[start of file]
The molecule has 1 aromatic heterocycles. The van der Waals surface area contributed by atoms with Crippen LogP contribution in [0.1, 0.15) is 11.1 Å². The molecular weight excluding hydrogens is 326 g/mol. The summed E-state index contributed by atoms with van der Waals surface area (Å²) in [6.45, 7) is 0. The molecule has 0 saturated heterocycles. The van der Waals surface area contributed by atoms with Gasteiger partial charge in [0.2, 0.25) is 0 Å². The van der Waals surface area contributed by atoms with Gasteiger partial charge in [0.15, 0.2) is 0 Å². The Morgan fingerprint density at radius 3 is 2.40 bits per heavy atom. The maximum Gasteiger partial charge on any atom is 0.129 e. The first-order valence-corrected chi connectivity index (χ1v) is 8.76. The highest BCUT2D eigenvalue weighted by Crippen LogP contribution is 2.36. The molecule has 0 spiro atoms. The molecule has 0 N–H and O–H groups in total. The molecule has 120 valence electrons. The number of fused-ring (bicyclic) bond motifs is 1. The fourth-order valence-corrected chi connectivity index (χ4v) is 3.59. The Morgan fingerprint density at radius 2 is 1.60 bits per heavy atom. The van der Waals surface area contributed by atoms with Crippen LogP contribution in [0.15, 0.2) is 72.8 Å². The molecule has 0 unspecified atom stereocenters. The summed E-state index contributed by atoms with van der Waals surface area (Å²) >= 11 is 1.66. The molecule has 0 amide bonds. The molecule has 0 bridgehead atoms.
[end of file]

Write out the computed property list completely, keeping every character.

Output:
The molecule has 1 aromatic heterocycles. The van der Waals surface area contributed by atoms with Crippen LogP contribution in [0.1, 0.15) is 11.1 Å². The molecular weight excluding hydrogens is 326 g/mol. The summed E-state index contributed by atoms with van der Waals surface area (Å²) in [6.45, 7) is 0. The molecule has 0 saturated heterocycles. The van der Waals surface area contributed by atoms with Gasteiger partial charge in [0.2, 0.25) is 0 Å². The van der Waals surface area contributed by atoms with Gasteiger partial charge in [0.15, 0.2) is 0 Å². The Morgan fingerprint density at radius 3 is 2.40 bits per heavy atom. The maximum Gasteiger partial charge on any atom is 0.129 e. The first-order valence-corrected chi connectivity index (χ1v) is 8.76. The highest BCUT2D eigenvalue weighted by Crippen LogP contribution is 2.36. The molecule has 0 spiro atoms. The molecule has 0 N–H and O–H groups in total. The molecule has 120 valence electrons. The number of fused-ring (bicyclic) bond motifs is 1. The fourth-order valence-corrected chi connectivity index (χ4v) is 3.59. The Morgan fingerprint density at radius 2 is 1.60 bits per heavy atom. The van der Waals surface area contributed by atoms with Crippen LogP contribution in [0.15, 0.2) is 72.8 Å². The molecule has 0 unspecified atom stereocenters. The summed E-state index contributed by atoms with van der Waals surface area (Å²) >= 11 is 1.66. The molecule has 0 amide bonds. The molecule has 0 bridgehead atoms.